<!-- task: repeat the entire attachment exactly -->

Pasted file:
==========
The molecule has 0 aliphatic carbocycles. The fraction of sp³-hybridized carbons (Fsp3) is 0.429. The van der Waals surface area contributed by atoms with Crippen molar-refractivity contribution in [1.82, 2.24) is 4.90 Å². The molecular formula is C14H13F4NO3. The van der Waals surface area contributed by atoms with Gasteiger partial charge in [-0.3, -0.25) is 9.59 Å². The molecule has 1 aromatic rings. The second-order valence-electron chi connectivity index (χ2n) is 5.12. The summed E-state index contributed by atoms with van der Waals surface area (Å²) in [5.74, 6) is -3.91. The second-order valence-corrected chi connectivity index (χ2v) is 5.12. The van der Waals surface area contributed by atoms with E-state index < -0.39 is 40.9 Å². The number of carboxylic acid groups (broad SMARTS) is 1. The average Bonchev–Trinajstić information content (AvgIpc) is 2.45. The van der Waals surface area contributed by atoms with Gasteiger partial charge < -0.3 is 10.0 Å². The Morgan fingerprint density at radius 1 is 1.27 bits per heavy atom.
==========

The molecule has 0 aliphatic carbocycles. The fraction of sp³-hybridized carbons (Fsp3) is 0.429. The van der Waals surface area contributed by atoms with Crippen molar-refractivity contribution in [1.82, 2.24) is 4.90 Å². The molecular formula is C14H13F4NO3. The van der Waals surface area contributed by atoms with Gasteiger partial charge in [-0.3, -0.25) is 9.59 Å². The molecule has 1 aromatic rings. The second-order valence-electron chi connectivity index (χ2n) is 5.12. The summed E-state index contributed by atoms with van der Waals surface area (Å²) in [5.74, 6) is -3.91. The second-order valence-corrected chi connectivity index (χ2v) is 5.12. The van der Waals surface area contributed by atoms with E-state index < -0.39 is 40.9 Å². The number of carboxylic acid groups (broad SMARTS) is 1. The average Bonchev–Trinajstić information content (AvgIpc) is 2.45. The van der Waals surface area contributed by atoms with Gasteiger partial charge < -0.3 is 10.0 Å². The Morgan fingerprint density at radius 1 is 1.27 bits per heavy atom.